Future plans at risk over rising coronavirus numbers
By MIKE EDDLEMAN
Liberty Hill has surpassed the century mark in confirmed cases, according to City officials, but among those, only 32 are current active cases.
But that is a four-fold increase in confirmed cases since June 28, mirroring the dramatic increases in the county and across the state. These numbers have led Gov. Greg Abbott to mention the possibility of another shutdown across Texas, and led some Central Texas school districts to already delay the beginning of in-person classes up to three weeks.
Texas added more than 64,000 new confirmed cases last week, with 835 new in Williamson County. The new county cases is an increase over the four-week average of 783. There were 607 fatalities across Texas in the past seven days, with 10 in Williamson County.
Two areas officials have been focused on to measure success against COVID-19 have been the testing positivity rate and hospital occupancy. But these numbers are not showing positive trends either.
The positivity rate among those tested has reached 16.9 percent, and was at 6.1 percent a month ago. Abbott said when he declared Texas would begin opening businesses in May that a positivity rate at 10 percent or higher would be cause for concern.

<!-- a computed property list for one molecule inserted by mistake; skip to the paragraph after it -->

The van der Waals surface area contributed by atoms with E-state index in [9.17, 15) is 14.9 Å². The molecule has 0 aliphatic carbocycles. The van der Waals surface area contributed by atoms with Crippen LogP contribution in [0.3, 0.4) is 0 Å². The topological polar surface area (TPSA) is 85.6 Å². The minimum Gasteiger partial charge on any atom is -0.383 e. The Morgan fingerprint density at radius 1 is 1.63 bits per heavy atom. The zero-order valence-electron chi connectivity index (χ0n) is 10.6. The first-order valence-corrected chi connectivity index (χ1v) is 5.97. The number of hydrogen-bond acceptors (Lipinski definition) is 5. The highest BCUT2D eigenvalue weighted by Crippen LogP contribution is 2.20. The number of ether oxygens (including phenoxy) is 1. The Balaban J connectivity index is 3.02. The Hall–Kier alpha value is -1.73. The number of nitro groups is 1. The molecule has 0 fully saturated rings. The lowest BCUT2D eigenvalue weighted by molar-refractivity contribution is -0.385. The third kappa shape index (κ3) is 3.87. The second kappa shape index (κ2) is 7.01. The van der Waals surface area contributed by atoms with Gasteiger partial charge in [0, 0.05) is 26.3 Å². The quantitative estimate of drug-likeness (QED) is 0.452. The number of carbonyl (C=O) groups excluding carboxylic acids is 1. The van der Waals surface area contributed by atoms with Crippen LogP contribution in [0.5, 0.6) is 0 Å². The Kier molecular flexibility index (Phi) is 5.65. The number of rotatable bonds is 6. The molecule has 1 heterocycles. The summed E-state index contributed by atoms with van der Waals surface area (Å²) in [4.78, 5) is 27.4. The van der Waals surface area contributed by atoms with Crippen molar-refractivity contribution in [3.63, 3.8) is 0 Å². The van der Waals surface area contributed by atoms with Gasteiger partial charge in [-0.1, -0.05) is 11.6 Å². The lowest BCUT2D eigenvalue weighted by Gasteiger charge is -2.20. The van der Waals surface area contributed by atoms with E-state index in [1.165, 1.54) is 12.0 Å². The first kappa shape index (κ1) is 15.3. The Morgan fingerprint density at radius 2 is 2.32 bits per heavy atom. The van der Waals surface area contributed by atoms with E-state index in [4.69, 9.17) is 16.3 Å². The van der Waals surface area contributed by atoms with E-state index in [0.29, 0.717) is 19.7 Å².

In Texas, the hospitalization number went up 1,300 in the past week and is up 4,000 this month at a total Tuesday of 10,569.
In the Central Texas trauma region – which includes Travis and Williamson counties – 518 people were hospitalized over COVID-19 related issues and there were 57 available intensive care unit beds available in the region.
The free testing planned for last week in Liberty Hill has now been rescheduled for July 24 at Liberty Hill Junior High. More information on testing locations and options can be found on the Williamson County and Cities Health District website, wcchd.org.
Liberty Hill ISD is expected to discuss options and details of the plan for returning to school in August during its board meeting July 20. Superintendent Steve Snell has been providing regular updates on what the district is learning from the Texas Education Agency, and has pointed to Aug. 1 as the date LHISD hopes to share more specific plans with the community.
The district also sent out a second survey to parents this week, seeking more input on preferences and concerns relating to beginning school.
While Abbott announced last month that Texas students would be back in the classroom on time, that stance has softened this week with a number of districts around the state lobbying for the option to begin with online instruction. Now, Leander, Round Rock, Pflugerville and Austin districts all plan to begin with online instruction for the first three weeks of the school year.
LHISD has not indicated yet whether it will plan to do the same.